More to come

More come, including amazing collaborations and must-watch shows.

W’s ‘Inside The Ambulance’ Renewed For Two More Seasons

W has handed out a two-season renewal to Inside The Ambulance. UKTV’s flagship entertainment has ordered ten episodes for both seasons four and five, which will air later this year.

The renewal comes after the first three seasons of the show proved to be a rating’s hit; ranking as W’s highest rating commission in 2017 and reaching 8.55 million adults (including repeats on Really). As part of a previous bumper renewal, W has also commissioned special series Inside The Ambulance At Christmas, which will air in December.

Inside The Ambulance is a mobile fixed rig series that follows the work of West Midlands Ambulance Service and gives an intimate perspective on what it’s like to respond to emergency calls. The series, produced by Brown Bob Productions, uses GoPro cameras that are mounted both inside the ambulance and on crew members themselves. It was recommissioned by UKTV’s Deputy Director of Commissioning Hilary Rosen and General Manager for Entertainment and Comedy Steve North. Natalie Rose will executive produce for UKTV with Bridget Sneyd for Brown Bob Productions, alongside Daisy Scalchi as series producer.

Earlier this year, UKTV’s turned the Inside The… brand into a franchise after they green-lit Inside The Vets, also for W. Another fixed rig series, Inside The Vets offers a unique perspective of the incredible work undertaken by veterinary surgeon Clive Munn and his team of specialists, treating furry felines and the UK’s most exotic species. This marks the second piece of commissioning news to come out of W this week. As TVWise reported yesterday, the channel has also ordered a three episode cosmetic surgery documentary series, titled Sex, Knives & Liposuction, fronted by Cherry Healey.

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Indielab 2018 cohort unveiled

16 companies selected for this year’s Indielab growth incubator scheme

Inside the Ambulance producer Brown Bob Productions, Victoria Ashbourne’s Hello Dolly and Dog Rescuers indie Middlechild Productions are among the 16 companies selected for this year’s Indielab growth incubator scheme.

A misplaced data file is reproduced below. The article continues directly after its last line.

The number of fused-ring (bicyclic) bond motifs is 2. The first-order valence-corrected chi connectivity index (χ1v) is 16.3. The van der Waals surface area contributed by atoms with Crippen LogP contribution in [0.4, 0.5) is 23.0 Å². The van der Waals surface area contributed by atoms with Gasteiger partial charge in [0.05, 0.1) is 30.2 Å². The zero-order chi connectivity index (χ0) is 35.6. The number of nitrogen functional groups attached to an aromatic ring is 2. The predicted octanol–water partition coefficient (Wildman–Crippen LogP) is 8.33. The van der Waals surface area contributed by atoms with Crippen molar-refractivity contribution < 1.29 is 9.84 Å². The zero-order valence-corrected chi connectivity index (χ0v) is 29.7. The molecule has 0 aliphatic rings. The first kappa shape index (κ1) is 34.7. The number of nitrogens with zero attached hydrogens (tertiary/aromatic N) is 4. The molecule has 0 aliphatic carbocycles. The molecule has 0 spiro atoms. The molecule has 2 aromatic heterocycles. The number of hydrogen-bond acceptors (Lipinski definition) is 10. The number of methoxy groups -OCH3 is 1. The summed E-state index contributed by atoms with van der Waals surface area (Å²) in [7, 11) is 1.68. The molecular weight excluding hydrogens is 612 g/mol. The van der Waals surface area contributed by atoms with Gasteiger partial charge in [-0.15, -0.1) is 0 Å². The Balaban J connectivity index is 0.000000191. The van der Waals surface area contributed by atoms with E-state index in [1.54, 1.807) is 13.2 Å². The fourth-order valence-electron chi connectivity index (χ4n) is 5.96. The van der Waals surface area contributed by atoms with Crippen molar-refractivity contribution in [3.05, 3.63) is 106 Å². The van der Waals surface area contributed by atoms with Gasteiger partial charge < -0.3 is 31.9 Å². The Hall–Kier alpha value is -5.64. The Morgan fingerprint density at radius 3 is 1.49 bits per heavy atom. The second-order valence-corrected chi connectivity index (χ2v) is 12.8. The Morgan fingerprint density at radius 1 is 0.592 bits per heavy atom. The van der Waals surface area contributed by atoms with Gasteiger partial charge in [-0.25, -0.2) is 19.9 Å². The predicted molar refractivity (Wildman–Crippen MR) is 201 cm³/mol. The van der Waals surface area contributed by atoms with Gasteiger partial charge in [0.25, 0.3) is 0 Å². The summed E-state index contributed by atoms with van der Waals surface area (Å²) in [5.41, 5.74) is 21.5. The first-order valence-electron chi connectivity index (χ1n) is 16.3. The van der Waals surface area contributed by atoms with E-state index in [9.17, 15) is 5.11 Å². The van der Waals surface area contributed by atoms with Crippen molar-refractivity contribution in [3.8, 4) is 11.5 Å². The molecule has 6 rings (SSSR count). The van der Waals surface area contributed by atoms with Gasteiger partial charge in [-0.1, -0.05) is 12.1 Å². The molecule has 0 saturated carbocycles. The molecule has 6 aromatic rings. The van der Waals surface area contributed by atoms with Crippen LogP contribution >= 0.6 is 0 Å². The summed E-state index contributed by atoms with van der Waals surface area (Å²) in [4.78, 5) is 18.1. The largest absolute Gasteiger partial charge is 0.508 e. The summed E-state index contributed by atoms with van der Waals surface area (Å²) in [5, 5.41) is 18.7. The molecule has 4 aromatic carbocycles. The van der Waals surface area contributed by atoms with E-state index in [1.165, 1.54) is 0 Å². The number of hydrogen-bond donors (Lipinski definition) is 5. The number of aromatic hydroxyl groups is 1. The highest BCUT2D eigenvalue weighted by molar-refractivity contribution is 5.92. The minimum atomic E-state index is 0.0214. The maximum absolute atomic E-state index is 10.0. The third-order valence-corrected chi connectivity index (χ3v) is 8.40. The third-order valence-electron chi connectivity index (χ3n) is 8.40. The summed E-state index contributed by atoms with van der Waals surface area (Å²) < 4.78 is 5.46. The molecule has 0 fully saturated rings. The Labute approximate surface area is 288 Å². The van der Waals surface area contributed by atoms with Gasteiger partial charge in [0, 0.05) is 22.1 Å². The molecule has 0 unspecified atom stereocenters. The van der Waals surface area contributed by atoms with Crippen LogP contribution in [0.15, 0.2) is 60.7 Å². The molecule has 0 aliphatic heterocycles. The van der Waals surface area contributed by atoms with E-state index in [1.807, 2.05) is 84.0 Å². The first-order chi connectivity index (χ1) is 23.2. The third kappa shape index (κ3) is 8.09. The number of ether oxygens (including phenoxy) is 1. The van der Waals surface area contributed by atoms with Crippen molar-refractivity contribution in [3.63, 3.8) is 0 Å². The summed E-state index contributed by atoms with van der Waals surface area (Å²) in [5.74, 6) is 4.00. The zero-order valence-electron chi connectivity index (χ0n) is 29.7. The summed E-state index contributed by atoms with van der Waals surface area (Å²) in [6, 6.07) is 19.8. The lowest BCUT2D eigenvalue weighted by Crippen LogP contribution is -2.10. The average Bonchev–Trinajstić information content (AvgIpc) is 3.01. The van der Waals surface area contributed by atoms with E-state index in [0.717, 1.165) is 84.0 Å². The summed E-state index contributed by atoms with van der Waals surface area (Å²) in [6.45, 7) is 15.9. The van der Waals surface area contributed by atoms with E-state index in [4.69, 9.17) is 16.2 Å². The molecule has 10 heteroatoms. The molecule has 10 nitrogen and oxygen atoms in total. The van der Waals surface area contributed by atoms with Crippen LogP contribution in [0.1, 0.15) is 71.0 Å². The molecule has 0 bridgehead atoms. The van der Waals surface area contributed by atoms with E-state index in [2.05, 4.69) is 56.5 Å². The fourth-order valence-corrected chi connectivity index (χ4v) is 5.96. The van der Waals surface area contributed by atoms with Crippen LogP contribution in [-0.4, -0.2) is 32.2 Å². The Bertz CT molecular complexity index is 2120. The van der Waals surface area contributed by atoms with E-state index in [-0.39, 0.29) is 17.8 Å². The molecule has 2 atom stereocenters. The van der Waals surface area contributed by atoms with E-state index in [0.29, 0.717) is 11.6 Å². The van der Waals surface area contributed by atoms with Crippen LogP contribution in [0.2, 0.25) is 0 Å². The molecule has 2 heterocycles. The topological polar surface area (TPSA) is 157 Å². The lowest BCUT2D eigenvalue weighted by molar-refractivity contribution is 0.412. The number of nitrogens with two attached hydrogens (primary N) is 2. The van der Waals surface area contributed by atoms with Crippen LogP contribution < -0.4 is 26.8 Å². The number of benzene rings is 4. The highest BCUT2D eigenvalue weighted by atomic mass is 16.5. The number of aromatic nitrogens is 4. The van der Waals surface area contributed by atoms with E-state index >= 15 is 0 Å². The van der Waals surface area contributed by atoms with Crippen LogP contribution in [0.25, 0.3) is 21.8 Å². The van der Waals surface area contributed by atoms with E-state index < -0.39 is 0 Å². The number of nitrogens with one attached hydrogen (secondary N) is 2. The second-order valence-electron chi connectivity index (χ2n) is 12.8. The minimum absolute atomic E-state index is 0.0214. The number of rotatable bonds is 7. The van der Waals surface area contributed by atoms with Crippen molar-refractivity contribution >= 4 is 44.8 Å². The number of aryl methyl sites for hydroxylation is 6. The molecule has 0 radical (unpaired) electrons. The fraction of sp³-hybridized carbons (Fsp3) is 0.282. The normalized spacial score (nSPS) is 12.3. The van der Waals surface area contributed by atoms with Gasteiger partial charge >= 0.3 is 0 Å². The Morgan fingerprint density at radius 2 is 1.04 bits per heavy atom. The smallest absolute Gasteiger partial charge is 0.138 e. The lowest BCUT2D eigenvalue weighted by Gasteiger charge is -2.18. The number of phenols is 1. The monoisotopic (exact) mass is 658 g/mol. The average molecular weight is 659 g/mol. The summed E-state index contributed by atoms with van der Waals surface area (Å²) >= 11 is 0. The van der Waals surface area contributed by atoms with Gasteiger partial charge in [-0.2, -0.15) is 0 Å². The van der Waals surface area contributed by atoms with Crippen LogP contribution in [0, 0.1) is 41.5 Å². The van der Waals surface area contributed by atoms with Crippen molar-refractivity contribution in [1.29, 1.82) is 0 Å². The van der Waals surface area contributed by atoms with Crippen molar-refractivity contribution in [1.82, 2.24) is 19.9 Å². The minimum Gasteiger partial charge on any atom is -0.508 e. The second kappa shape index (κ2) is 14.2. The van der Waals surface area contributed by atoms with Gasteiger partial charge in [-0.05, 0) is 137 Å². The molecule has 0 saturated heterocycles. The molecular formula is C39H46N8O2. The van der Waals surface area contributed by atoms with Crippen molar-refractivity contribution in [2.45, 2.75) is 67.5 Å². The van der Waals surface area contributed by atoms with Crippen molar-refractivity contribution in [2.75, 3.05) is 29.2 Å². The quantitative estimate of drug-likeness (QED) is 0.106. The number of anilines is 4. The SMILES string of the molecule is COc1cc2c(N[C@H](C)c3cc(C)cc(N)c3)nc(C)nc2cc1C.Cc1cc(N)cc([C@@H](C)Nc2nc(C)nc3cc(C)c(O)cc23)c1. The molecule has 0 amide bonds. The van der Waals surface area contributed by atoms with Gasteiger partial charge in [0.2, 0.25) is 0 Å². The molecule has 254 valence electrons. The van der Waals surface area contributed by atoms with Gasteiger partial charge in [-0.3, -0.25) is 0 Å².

The 2018 cohort has following an application process with a renewed commitment to support BAME and female-owned businesses.

The scheme will again offer fledgling production businesses a tailored consultation process with input from some 50 industry experts. If appropriate, participants are also introduced to investors.

Previous beneficiaries include Antidote Productions, Awesome Media & Entertainment and Midnight Oil Pictures.

In response to a survey, the 2017 participants estimated that the initiative would grow their businesses by an average of £327,000, while 77% said they expected to enter a first-look distribution deal or secure a new, international sale, having met with a distributor connected to the scheme.

Indielab is funded by Film London and was established by Victoria Powell in 2015. The 2018 scheme will run until the end of May.

Former participant Claire Mundell, creative director of Synchronicity Films, said it was a “crucial” development programme.

“The opportunity to reflect, plan and learn from those companies who have trodden the same ground many years before you is invaluable, as is the opportunity to learn from your own peers,” she said.

“On top of this, the programme offers a valuable opportunity to create a business network which will be supportive and informative as all of our businesses develop.”

Indielab 2018 companies:

· Big Mountain Productions

· Bingo Productions

· Brown Bob Productions